Directors at the Federal Reserve’s district banks last month said the U.S. economy was expanding “moderately” due partly to a recovery in housing, while warning of risks to growth.
“Many directors noted improvements in the housing sector and business investment,” according to minutes released Tuesday in Washington summarizing the discussions. “Overall, directors continued to see downside risks to the outlook.”
The minutes summarize discussions among board members at the 12 regional reserve banks as they consider whether the Fed should alter the discount rate that it charges on emergency lending. The discussions were considered by the Fed’s Washington-based Board of Governors at meetings on Feb. 11, March 4 and March 18. The board made no change to the discount rate.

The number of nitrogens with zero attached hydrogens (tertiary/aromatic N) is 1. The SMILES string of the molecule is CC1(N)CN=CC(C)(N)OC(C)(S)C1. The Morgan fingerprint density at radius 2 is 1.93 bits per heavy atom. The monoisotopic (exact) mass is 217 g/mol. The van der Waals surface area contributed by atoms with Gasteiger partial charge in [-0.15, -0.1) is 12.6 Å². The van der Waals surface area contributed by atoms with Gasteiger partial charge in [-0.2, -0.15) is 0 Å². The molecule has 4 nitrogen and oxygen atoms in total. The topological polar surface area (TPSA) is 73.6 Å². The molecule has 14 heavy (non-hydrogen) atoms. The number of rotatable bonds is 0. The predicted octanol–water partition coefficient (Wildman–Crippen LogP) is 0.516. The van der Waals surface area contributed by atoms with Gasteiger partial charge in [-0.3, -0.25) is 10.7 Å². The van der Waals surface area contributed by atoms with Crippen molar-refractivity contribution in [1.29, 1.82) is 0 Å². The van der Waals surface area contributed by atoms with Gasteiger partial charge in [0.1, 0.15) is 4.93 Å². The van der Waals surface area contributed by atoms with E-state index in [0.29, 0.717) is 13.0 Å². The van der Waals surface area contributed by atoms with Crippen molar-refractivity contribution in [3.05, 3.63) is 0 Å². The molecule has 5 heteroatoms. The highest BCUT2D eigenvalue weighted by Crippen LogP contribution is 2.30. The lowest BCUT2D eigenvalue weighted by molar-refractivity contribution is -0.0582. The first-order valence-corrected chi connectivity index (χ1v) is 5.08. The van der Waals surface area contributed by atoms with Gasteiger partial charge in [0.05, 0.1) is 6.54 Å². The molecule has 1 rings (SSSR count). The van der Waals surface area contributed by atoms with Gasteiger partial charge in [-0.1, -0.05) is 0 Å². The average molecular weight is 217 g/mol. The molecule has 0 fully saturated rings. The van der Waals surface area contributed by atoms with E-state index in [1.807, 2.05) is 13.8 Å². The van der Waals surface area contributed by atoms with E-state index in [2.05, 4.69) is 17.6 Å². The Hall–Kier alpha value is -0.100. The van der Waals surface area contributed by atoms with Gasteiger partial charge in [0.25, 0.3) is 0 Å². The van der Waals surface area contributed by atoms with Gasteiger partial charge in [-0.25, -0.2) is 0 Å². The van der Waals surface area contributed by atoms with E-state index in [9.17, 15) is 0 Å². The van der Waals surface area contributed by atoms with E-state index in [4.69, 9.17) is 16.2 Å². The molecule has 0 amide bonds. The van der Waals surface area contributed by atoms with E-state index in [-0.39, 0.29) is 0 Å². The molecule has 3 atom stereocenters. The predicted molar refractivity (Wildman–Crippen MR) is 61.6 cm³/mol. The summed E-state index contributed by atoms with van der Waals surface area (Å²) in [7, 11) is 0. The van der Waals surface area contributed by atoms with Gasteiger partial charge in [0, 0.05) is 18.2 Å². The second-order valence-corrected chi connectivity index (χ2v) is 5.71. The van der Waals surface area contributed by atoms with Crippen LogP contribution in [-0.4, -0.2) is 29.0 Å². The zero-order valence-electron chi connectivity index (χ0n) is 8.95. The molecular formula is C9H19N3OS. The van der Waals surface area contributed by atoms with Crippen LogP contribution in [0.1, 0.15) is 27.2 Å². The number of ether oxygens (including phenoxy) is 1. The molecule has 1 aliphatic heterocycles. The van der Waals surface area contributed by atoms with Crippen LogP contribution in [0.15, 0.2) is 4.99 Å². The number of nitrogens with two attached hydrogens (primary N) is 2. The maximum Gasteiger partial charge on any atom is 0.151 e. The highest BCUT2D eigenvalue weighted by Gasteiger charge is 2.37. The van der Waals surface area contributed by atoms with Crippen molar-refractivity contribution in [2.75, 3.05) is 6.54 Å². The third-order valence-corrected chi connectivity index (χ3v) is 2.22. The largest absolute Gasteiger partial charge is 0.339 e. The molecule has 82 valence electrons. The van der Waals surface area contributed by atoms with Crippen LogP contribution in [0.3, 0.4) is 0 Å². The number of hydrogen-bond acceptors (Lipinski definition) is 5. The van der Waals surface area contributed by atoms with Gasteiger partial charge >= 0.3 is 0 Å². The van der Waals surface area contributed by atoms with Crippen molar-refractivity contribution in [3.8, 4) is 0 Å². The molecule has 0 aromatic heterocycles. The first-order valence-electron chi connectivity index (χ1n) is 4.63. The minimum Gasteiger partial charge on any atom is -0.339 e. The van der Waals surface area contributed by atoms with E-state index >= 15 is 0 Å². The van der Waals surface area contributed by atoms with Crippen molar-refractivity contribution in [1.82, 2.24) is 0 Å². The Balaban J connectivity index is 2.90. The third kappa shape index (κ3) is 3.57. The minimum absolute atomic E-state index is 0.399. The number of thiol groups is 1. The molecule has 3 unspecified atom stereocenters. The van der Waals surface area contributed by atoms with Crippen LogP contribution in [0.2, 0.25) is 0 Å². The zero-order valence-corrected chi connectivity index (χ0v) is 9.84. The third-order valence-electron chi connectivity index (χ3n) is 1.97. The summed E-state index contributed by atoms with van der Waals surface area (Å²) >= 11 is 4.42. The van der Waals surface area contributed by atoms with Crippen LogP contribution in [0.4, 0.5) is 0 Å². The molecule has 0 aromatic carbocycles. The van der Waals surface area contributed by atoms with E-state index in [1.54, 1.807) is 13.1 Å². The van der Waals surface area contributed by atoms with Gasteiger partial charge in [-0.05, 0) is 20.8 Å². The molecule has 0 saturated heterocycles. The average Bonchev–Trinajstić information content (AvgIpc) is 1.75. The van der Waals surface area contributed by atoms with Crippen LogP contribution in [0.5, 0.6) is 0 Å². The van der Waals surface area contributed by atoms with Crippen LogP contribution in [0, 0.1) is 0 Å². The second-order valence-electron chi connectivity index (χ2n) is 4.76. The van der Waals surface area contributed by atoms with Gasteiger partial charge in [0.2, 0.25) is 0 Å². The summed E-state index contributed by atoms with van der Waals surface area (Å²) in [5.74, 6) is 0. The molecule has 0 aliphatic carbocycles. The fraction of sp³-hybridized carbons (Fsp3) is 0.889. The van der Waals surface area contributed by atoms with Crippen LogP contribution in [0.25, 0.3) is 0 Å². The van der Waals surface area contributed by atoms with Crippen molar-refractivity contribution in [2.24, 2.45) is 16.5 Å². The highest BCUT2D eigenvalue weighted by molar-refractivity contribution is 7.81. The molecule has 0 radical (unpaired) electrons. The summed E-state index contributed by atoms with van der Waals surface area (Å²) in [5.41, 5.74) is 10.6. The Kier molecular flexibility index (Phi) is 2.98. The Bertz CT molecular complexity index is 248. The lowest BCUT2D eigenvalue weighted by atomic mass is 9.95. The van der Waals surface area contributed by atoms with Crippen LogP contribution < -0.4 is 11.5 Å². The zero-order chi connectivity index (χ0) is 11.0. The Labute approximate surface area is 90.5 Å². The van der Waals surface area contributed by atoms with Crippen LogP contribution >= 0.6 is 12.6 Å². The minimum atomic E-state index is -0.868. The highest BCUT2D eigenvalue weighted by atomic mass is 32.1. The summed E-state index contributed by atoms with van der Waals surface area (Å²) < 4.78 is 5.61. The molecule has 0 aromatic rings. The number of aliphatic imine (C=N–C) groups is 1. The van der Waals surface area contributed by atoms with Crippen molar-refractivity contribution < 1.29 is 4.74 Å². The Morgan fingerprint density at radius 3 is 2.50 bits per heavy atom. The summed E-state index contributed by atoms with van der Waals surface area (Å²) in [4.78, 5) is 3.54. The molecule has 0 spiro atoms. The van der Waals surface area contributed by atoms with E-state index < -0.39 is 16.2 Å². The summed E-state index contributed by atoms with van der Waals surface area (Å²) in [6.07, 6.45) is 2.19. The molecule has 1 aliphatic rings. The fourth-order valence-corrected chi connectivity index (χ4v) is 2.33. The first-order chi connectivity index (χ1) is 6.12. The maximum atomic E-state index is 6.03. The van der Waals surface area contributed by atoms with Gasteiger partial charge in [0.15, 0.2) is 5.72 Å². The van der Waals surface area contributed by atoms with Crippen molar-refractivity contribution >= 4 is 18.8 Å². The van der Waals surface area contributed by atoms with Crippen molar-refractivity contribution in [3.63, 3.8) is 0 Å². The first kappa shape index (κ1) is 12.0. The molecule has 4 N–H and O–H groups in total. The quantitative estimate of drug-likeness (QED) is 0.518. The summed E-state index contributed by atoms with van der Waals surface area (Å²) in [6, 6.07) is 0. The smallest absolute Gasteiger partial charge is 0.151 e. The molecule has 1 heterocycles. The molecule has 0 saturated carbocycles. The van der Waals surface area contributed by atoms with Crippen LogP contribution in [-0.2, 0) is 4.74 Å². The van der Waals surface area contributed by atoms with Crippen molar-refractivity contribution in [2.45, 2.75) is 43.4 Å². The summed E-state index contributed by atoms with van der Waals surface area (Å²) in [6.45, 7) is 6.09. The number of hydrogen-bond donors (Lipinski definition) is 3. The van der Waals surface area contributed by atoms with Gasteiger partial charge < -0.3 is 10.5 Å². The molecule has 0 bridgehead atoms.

The “directors said the economy was growing moderately,” according to the minutes. “Inflation was generally seen as subdued, and longer-term inflation expectations were stable.”
Directors at the Kansas City Fed last month repeated a request for a quarter-point increase in the discount rate to 1 percent. The other 11 banks voted not to change the discount rate, which has been at 0.75 percent since February 2010.
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